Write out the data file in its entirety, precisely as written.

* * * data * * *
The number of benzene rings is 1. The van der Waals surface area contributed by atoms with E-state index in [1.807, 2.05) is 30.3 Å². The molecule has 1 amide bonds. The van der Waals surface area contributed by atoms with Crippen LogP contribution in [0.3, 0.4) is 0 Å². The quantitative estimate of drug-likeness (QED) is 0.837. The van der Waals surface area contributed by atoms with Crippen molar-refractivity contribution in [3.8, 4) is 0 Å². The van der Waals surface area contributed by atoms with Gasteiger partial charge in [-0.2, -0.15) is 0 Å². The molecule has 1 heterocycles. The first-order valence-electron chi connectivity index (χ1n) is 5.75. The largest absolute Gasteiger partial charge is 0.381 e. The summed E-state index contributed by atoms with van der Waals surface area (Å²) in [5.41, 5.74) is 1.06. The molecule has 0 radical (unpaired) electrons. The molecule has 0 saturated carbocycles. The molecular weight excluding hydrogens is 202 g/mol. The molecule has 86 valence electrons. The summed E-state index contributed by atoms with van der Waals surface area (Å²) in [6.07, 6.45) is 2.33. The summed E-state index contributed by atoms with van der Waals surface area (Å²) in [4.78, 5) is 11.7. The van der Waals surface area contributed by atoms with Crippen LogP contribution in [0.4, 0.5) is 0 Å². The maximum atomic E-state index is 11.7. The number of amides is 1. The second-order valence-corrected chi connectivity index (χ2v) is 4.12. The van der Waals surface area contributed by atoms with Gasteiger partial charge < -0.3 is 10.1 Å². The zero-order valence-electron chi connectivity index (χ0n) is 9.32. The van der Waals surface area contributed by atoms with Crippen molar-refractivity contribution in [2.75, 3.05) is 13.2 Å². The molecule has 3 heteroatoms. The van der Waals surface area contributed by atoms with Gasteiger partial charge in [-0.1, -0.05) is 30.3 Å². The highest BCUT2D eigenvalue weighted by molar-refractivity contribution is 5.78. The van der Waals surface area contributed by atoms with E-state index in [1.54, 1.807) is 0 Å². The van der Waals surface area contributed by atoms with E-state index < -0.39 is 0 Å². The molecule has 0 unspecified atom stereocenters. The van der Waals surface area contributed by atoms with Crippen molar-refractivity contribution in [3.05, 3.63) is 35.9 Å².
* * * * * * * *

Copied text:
The number of benzene rings is 1. The van der Waals surface area contributed by atoms with E-state index in [1.807, 2.05) is 30.3 Å². The molecule has 1 amide bonds. The van der Waals surface area contributed by atoms with Crippen LogP contribution in [0.3, 0.4) is 0 Å². The quantitative estimate of drug-likeness (QED) is 0.837. The van der Waals surface area contributed by atoms with Crippen molar-refractivity contribution in [3.8, 4) is 0 Å². The van der Waals surface area contributed by atoms with Gasteiger partial charge in [-0.2, -0.15) is 0 Å². The molecule has 1 heterocycles. The first-order valence-electron chi connectivity index (χ1n) is 5.75. The largest absolute Gasteiger partial charge is 0.381 e. The summed E-state index contributed by atoms with van der Waals surface area (Å²) in [5.41, 5.74) is 1.06. The molecule has 0 radical (unpaired) electrons. The molecule has 0 saturated carbocycles. The molecular weight excluding hydrogens is 202 g/mol. The molecule has 86 valence electrons. The summed E-state index contributed by atoms with van der Waals surface area (Å²) in [6.07, 6.45) is 2.33. The summed E-state index contributed by atoms with van der Waals surface area (Å²) in [4.78, 5) is 11.7. The van der Waals surface area contributed by atoms with Crippen LogP contribution in [0.4, 0.5) is 0 Å². The maximum atomic E-state index is 11.7. The number of amides is 1. The second-order valence-corrected chi connectivity index (χ2v) is 4.12. The van der Waals surface area contributed by atoms with Gasteiger partial charge < -0.3 is 10.1 Å². The zero-order valence-electron chi connectivity index (χ0n) is 9.32. The van der Waals surface area contributed by atoms with Crippen molar-refractivity contribution in [2.75, 3.05) is 13.2 Å². The molecule has 3 heteroatoms. The van der Waals surface area contributed by atoms with Gasteiger partial charge in [-0.1, -0.05) is 30.3 Å². The highest BCUT2D eigenvalue weighted by molar-refractivity contribution is 5.78. The van der Waals surface area contributed by atoms with E-state index in [1.54, 1.807) is 0 Å². The van der Waals surface area contributed by atoms with E-state index < -0.39 is 0 Å². The molecule has 0 unspecified atom stereocenters. The van der Waals surface area contributed by atoms with Crippen molar-refractivity contribution in [3.05, 3.63) is 35.9 Å².